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Colleges asked to remit entire fee to Govt.

By Raviprasad Kamila

MANGALORE, OCT. 3. Managements of some government-aided colleges in the coastal belt are contemplating moving the court if the State Government did not withdraw its order issued recently which asked first grade colleges to remit the entire tuition fee amount collected from the students to the Government exchequer.

The college managements have sought the support of principals of first grade colleges in this regard, sources told The Hindu on Sunday.

Amendment

The Government, after amending the Karnataka Education Act, issued an order through the Department of Collegiate Education recently, which asked first grade colleges to remit the entire tuition fee to the Government. Earlier, sources said, of the total tuition fee collected, managements had to remit only half of the amount to the Government.

The managements could use the rest of the amount for managing the colleges. This was in practice following an agreement reached between the Government and managements in 1977.

Till then (1977), the Government was releasing its annual grant to private-aided colleges in one instalment in a year. The managements were paying salary to teachers from that amount.

Paying salary

The system of paying salaries directly to teachers came into being after 1977, following a decision taken by the then Chief Minister, Devaraj Urs, sources said.

The late Urs had taken the decision after it came to light that some managements were not paying salary to their teachers properly.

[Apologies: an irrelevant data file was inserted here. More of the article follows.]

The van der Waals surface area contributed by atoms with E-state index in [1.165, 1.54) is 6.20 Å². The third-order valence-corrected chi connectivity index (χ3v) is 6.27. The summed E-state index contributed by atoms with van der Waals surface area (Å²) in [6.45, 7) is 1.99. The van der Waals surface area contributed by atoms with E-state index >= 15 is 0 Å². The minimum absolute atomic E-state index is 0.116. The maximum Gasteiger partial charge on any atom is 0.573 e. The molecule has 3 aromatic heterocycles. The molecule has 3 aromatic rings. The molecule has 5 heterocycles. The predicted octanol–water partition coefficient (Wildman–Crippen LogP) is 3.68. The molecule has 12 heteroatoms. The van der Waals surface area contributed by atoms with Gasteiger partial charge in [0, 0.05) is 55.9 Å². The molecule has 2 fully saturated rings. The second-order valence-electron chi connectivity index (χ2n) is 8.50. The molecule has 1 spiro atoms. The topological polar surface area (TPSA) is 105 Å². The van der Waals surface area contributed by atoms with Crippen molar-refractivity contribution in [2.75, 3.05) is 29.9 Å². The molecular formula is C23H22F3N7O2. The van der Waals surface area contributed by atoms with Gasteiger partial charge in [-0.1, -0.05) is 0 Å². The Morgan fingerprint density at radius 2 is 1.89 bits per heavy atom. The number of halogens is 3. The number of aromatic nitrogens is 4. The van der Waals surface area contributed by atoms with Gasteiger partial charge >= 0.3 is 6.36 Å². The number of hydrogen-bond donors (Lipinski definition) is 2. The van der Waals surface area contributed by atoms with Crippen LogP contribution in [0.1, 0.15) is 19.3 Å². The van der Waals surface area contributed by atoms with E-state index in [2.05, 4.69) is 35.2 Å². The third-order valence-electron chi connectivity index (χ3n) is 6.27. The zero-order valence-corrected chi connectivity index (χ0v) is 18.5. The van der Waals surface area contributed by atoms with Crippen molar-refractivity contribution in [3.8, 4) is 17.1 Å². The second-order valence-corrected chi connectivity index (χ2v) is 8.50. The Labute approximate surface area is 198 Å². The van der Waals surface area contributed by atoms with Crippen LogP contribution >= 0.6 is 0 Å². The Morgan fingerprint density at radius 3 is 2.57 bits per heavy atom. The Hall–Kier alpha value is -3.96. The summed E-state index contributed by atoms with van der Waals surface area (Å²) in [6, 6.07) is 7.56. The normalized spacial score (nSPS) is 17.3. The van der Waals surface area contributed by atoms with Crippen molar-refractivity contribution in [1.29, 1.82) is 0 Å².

Hence an agreement to this effect (direct salary payment to teachers from the Government) was reached in 1977, where it was also agreed that the colleges should remit half of the total tuition fee collected from students and they could utilise the rest of the amount for managing the colleges.

Managements `shocked'

But the recent decision has shocked both the managements and principals. It would affect the existence of many colleges, sources said.

They said that the Government has reduced its grant to private aided colleges except for minority institutions since 1987 as an austerity measure.

In majority of private aided colleges, the teachers who joined the service from 1987, were paid salaries by the managements.

Except minority educational institutions, other private aided institutions had to bear the teachers' salary either from the tuition fee collected from students or from donations.

A case in point is a reputed educational institution in Mangalore. Of the 30 teachers in the college, only two are getting their salary from the Government. The rest, both permanent and temporary, are paid by the management.

If the college had to remit the entire tuition fee amount to the government, it would affect the functioning of the college, sources said.

New courses

After 1987, the Government had taken a stand not to provide grant (fund) to new courses. Hence, if colleges had to start new courses, the entire burden is to be borne by them. It would make new courses costlier.

The Government's decision could give scope for managements to increase the donation amount and collect more amount in the form of other fees from students to meet the shortage of funds.

Principals' concern

Meanwhile, the Association of First Grade College Principals of Mangalore University, which met here recently, expressed concern over the Government's decision.

Speaking to The Hindu , the secretary of the association, K. Devaraj, said that the association felt that private educational institutions, especially in rural areas, would find it difficult to continue if the Government did not withdraw its decision.

The decision of the government also violated the 1977 agreement, he said.

The meeting opined that the Government had taken "one-sided decision."

The meeting, in which principals from Dakshina Kannada, Udupi and Kodagu districts participated, appealed to the State Government to withdraw its order.

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